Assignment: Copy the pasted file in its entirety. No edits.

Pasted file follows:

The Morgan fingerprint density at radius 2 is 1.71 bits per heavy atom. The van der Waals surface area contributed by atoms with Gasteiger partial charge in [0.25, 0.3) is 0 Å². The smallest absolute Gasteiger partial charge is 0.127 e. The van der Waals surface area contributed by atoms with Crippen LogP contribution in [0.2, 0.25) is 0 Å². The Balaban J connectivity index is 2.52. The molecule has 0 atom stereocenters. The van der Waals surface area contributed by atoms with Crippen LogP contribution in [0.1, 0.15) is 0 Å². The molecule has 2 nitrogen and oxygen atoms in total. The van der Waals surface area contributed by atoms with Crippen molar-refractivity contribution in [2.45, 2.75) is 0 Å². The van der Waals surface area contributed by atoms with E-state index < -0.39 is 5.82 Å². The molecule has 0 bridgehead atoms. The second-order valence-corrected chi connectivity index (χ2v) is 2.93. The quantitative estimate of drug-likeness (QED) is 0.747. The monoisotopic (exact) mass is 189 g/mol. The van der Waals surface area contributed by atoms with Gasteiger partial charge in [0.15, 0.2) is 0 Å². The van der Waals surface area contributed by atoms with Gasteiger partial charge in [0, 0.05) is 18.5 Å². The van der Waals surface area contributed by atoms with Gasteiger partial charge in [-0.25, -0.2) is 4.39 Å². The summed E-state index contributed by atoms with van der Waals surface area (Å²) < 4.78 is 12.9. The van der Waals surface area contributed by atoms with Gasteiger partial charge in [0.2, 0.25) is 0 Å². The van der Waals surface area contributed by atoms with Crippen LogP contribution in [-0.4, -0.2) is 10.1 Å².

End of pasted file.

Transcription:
The Morgan fingerprint density at radius 2 is 1.71 bits per heavy atom. The van der Waals surface area contributed by atoms with Gasteiger partial charge in [0.25, 0.3) is 0 Å². The smallest absolute Gasteiger partial charge is 0.127 e. The van der Waals surface area contributed by atoms with Crippen LogP contribution in [0.2, 0.25) is 0 Å². The Balaban J connectivity index is 2.52. The molecule has 0 atom stereocenters. The van der Waals surface area contributed by atoms with Crippen LogP contribution in [0.1, 0.15) is 0 Å². The molecule has 2 nitrogen and oxygen atoms in total. The van der Waals surface area contributed by atoms with Crippen molar-refractivity contribution in [2.45, 2.75) is 0 Å². The van der Waals surface area contributed by atoms with E-state index < -0.39 is 5.82 Å². The molecule has 0 bridgehead atoms. The second-order valence-corrected chi connectivity index (χ2v) is 2.93. The quantitative estimate of drug-likeness (QED) is 0.747. The monoisotopic (exact) mass is 189 g/mol. The van der Waals surface area contributed by atoms with Gasteiger partial charge in [0.15, 0.2) is 0 Å². The van der Waals surface area contributed by atoms with Gasteiger partial charge in [0, 0.05) is 18.5 Å². The van der Waals surface area contributed by atoms with Gasteiger partial charge in [-0.25, -0.2) is 4.39 Å². The summed E-state index contributed by atoms with van der Waals surface area (Å²) < 4.78 is 12.9. The van der Waals surface area contributed by atoms with Gasteiger partial charge in [0.2, 0.25) is 0 Å². The van der Waals surface area contributed by atoms with Crippen LogP contribution in [-0.4, -0.2) is 10.1 Å².